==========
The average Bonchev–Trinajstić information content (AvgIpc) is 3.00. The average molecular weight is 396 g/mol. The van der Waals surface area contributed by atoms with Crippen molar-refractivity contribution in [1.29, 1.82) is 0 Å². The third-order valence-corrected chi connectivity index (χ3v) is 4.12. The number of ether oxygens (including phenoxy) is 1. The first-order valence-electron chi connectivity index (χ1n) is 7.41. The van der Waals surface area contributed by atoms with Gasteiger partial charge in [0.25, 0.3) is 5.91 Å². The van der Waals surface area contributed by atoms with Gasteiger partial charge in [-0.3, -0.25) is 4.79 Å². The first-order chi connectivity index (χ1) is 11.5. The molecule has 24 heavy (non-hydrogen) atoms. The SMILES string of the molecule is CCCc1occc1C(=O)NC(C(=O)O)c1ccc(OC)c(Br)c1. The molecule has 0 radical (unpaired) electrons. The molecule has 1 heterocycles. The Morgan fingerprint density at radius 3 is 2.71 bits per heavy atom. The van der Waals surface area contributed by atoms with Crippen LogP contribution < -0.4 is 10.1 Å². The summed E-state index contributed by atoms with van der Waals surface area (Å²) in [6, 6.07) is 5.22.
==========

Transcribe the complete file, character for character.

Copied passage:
The average Bonchev–Trinajstić information content (AvgIpc) is 3.00. The average molecular weight is 396 g/mol. The van der Waals surface area contributed by atoms with Crippen molar-refractivity contribution in [1.29, 1.82) is 0 Å². The third-order valence-corrected chi connectivity index (χ3v) is 4.12. The number of ether oxygens (including phenoxy) is 1. The first-order valence-electron chi connectivity index (χ1n) is 7.41. The van der Waals surface area contributed by atoms with Gasteiger partial charge in [0.25, 0.3) is 5.91 Å². The van der Waals surface area contributed by atoms with Gasteiger partial charge in [-0.3, -0.25) is 4.79 Å². The first-order chi connectivity index (χ1) is 11.5. The molecule has 24 heavy (non-hydrogen) atoms. The SMILES string of the molecule is CCCc1occc1C(=O)NC(C(=O)O)c1ccc(OC)c(Br)c1. The molecule has 0 radical (unpaired) electrons. The molecule has 1 heterocycles. The Morgan fingerprint density at radius 3 is 2.71 bits per heavy atom. The van der Waals surface area contributed by atoms with Crippen LogP contribution < -0.4 is 10.1 Å². The summed E-state index contributed by atoms with van der Waals surface area (Å²) in [6, 6.07) is 5.22.